“Hey! What are you doing tearing out the blackberries!??” Trina and I turn smiling to look upon a young woman walking her dog. I gesture to the sign describing the park as a reforestation site. “We’re your neighbors and the volunteer forest stewards for our Greenbelt. It’s important to remove the invasive plants so that the park will survive.” “But I like blackberries!”, she insists. It’s getting harder to find them in the city. How will I have my blackberry pies? Why can’t the park just be natural?”
This type of encounter is common for forest stewards throughout the city. It’s music to our ears to hear that folks are having a harder time finding blackberry patches. Blackberry is among the most invasive species killing our parks. Without restoration, it’s estimated that in 50 years all the trees will be gone and by the end of the century, Seattle’s urban forests will be completely destroyed. All that will remain will be ivy deserts and impenetrable blackberry thickets. It’s a desirable habitat for rats but not for many other creatures, including humans.
Today, Seattle’s urban forests are predominately deciduous trees such as big leaf maples and alders nearing or at the end of their lifespans. They are infamous for chucking off limbs in windstorms or falling down completely creating hazardous conditions. Additionally, they are covered with an ivy and clematis canopy hastening their demise. Although green in summer, they are extremely unattractive in winter. These neglected green spaces are undesirable.
Healthy urban forests are attractive and increase property values. They provide wildlife habitat, reduce storm water runoff and erosion, and improve air quality while reducing global warming. Studies from UW indicate interaction with wild green areas promote both mental and physical health.
So….back to our concerned dog walker and her fellow blackberry aficionados:
“Well,” we say, “We love blackberry pie too! However, we love this park more. Are you happy to have a wild urban forest in the neighborhood?” She nods and like everyone answers: “Yes.”
In the mid 2000s, one of our more observant neighbors realized that clematis, ivy, and blackberry had overwhelmed our neglected Greenbelt. The trees were covered with the vines and obviously struggling. Led by Libby Sinclair, the group “Save the Trees” was formed. A tiny dedicated band of neighbors worked rather casually and intermittently pulling out the ivy and clematis for a couple of years but this effort wasn’t enough.
We turned to Forterra, part of the Green Seattle Partnership, for the rescue! Green Seattle Partnership (GSP) was formed in 2004 as a collaborative effort of many entities: Among them: Seattle Parks, Dept. of Parks and Recreation, SPU and many, many non-profits. The GSP has 2,500 acres of green space under reforestation and has become the largest and most effective urban forest restoration project in America!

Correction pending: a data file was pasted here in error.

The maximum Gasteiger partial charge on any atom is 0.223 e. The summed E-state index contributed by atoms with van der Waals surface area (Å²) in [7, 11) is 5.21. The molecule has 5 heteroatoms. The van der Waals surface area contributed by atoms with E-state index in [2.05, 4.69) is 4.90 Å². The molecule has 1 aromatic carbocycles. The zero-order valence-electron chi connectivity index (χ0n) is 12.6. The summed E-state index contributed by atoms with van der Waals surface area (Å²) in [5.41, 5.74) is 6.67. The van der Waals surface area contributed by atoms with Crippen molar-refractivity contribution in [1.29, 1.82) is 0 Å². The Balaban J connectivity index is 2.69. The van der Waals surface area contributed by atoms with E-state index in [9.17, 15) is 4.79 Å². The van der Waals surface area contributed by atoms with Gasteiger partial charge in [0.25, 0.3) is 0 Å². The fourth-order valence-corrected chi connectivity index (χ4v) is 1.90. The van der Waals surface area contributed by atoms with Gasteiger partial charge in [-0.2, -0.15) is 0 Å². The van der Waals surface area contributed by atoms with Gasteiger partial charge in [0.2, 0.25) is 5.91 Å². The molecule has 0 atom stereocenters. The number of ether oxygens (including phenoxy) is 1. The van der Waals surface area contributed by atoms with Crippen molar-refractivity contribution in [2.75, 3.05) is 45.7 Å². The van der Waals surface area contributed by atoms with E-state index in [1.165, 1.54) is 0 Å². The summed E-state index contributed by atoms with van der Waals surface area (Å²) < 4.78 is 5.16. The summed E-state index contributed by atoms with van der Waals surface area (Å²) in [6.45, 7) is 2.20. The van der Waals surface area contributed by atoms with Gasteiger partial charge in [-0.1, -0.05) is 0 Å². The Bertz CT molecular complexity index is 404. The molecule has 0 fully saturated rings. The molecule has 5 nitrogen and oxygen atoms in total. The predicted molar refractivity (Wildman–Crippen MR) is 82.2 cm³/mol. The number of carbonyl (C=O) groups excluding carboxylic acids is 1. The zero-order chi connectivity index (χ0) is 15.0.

Forterra has many missions in the reforestation effort. One of their amazing contributions is encouragement and management of all the “civilian” volunteers out in the parks. Forterra supplies tools, mulching materials and expertise to assist volunteers care for their green spaces.
Ongoing classes and events for forest stewards ensure folks are developing the necessary skills. The untiring and dedicated staff led by Andrea Mojzak has truly been a lifesaver.
The final chapter will introduce us to the current reforestation efforts in the Greenbelt and our two forest stewards.
Previously, in the first two chapters, I presented an overview of our neighborhood’s successful effort to save the wooded hillside along 32nd Avenue East from development. First, in the 1960s, the community rallied together to prevent an ill-advised low-income housing project from being built. Then, twenty years later, the neighbors again banded together to block the construction of houses in the green space. The financially stable City of Seattle was able to purchase the property in question under the law of eminent domain. It was the first time that eminent domain had been utilized to acquire property for the specific purpose of maintaining green space in the city. Now that the community had its wooded hillside, it was up to the residents to maintain the site.
In 1993, a committee was formed within the newly resurrected Harrison-Denny Community Council (the prior name of the present MVCC) to apply for grant money and carry out a reforestation project. The group, lead by Jerry and Peggy Sussman, received a Department of Neighborhoods Matching Fund Grant for $13,000. With the money, they began a project that spanned two years.
To begin, the committee hired landscape designer Blair Constantine. Blaire surveyed the area and drew up the plans to restore the 6 1/2 acres of land. The woods had been used a dumpsite for generations. In the summer of 1994, students were recruited from the area’s schools as paid workers to clean up. Volunteers from the community pitched in too. Huge amounts of debris such as old tires, car parts, and abandoned appliances were pulled from the land. Truckloads of invasive ivy and clematis as well as other vegetative waste were cleared. The Parks Department provided trucks and hauled away all the debris. The volume of detritus was astonishing!
In the summer of 1995, after the previous year’s cleanup, five hundred conifers, native plants and shrubs were purchased and planted within the newly cleared woods. Arborist Paul West from the Parks Department oversaw the planting and worked among the volunteers. These plantings occurred after two years of very arduous work. The next several years brought new volunteer work parties to the greenbelt to maintain the baby plants. As the trees and shrubs began to thrive, the community rejoiced.